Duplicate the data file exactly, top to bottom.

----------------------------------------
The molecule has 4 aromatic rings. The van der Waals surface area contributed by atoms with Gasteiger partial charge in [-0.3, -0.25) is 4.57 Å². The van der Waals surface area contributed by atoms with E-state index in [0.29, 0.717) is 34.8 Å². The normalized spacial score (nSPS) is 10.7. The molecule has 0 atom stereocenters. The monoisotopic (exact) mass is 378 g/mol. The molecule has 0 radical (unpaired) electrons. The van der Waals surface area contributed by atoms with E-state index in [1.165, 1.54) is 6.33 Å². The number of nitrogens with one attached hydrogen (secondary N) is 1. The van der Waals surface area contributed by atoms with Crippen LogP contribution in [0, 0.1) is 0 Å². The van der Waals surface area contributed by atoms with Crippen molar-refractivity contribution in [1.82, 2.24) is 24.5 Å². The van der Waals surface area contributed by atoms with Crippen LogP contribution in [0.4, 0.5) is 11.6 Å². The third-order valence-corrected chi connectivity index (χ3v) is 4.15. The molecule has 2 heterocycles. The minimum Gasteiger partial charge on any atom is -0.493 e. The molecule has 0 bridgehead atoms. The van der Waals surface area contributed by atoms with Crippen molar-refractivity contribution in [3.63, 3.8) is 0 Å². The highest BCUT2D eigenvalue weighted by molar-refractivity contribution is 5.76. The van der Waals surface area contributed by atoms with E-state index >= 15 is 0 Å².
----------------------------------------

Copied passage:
The molecule has 4 aromatic rings. The van der Waals surface area contributed by atoms with Gasteiger partial charge in [-0.3, -0.25) is 4.57 Å². The van der Waals surface area contributed by atoms with E-state index in [0.29, 0.717) is 34.8 Å². The normalized spacial score (nSPS) is 10.7. The molecule has 0 atom stereocenters. The monoisotopic (exact) mass is 378 g/mol. The molecule has 0 radical (unpaired) electrons. The van der Waals surface area contributed by atoms with E-state index in [1.165, 1.54) is 6.33 Å². The number of nitrogens with one attached hydrogen (secondary N) is 1. The van der Waals surface area contributed by atoms with Crippen LogP contribution in [0, 0.1) is 0 Å². The van der Waals surface area contributed by atoms with Crippen molar-refractivity contribution in [1.82, 2.24) is 24.5 Å². The van der Waals surface area contributed by atoms with Crippen LogP contribution in [0.4, 0.5) is 11.6 Å². The third-order valence-corrected chi connectivity index (χ3v) is 4.15. The molecule has 2 heterocycles. The minimum Gasteiger partial charge on any atom is -0.493 e. The molecule has 0 bridgehead atoms. The van der Waals surface area contributed by atoms with Crippen molar-refractivity contribution in [3.63, 3.8) is 0 Å². The highest BCUT2D eigenvalue weighted by molar-refractivity contribution is 5.76. The van der Waals surface area contributed by atoms with E-state index >= 15 is 0 Å².